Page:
What could possibly go wrong?
Well, as you would know, a LOT can go wrong.
Communication is a skill.
Some of us were lucky enough to grow up in a family that already had this skill.
Some of us may have learnt to talk. But not necessarily to skillfully communicate.
When we communicate there are lots of different things going on. As the speaker we send a message. As the listener we are the receiver of the message. In between there is an awful lot of room for trouble.
Let’s start with the listener because listening is probably the most important communication skill.
What you hear is dependent on so many things – your mood at the time, how much attention you’re paying, your beliefs and attitudes, your history with other people, how defensive you are, and on and on it goes.
As the listener you may have a speaker send you a message that goes through all your filters and comes to you meaning something completely different than they intended.
It takes effort and skill to slow down and really listen without getting caught in your own filters.
If you really hear what the other person is saying there is so much less chance of things going wrong.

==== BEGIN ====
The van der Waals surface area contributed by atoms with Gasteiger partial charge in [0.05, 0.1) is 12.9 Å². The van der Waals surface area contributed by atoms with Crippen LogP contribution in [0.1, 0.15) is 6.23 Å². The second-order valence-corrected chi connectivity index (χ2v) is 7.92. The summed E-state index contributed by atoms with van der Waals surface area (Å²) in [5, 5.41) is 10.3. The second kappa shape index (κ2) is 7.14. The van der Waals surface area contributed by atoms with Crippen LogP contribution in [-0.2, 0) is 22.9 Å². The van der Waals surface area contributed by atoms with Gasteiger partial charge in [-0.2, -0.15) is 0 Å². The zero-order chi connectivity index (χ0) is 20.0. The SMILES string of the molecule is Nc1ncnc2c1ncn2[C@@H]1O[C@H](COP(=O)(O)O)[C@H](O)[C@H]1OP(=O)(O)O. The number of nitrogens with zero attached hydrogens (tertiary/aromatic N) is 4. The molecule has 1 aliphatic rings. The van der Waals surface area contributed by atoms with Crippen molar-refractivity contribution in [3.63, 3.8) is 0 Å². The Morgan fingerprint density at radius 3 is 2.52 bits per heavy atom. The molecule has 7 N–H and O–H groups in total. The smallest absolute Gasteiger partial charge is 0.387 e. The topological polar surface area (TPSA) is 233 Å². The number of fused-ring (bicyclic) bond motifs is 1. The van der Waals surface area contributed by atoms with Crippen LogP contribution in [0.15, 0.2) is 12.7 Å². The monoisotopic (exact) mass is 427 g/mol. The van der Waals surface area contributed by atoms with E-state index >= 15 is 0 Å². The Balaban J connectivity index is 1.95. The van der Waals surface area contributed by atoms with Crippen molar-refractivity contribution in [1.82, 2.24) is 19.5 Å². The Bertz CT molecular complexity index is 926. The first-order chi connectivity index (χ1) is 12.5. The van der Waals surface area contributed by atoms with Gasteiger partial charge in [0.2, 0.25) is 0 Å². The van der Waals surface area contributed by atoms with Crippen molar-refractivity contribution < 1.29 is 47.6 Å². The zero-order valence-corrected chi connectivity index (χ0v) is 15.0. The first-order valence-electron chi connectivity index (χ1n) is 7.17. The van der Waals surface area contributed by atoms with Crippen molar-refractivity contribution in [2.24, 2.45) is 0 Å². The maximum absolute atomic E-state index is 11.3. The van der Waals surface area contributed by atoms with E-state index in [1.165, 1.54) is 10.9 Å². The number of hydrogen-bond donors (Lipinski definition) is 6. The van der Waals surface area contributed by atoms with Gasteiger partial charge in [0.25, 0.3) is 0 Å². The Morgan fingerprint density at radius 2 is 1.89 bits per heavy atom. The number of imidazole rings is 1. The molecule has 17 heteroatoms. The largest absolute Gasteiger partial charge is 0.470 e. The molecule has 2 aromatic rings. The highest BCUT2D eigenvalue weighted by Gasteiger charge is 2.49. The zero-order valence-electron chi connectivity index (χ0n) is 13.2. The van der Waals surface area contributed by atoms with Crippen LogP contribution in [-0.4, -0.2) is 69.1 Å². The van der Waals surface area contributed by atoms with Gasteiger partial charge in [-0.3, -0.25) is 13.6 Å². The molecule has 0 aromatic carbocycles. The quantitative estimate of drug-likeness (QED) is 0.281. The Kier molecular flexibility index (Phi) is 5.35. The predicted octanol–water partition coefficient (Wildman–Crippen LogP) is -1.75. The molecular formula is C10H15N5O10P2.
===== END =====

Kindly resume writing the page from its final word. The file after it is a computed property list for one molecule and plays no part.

Think of all the times you could tell that someone wasn’t really listening to you. How well did that conversation go?
Listening is not just letting the other person speak. There’s a responsibility in listening. Because you and the person you’re talking to are likely to have very different perceptions of the world, it’s up to you as the listener to make sure that you’re interpreting what the speaker is saying correctly. So asking question like “Did you mean ‘this’ by what you just said?” or “Am I getting you right by hearing this?” can go a long way to making your communication the best it can be.
Think of how many arguments could have been avoided with your partner or your kids or your friends if you had made sure you understood each other right before jumping to conclusions and reacting (possibly to something that was not meant).
So your task for this week is to try to be a better listener. Speak less. Ask more questions to clarify what’s being said.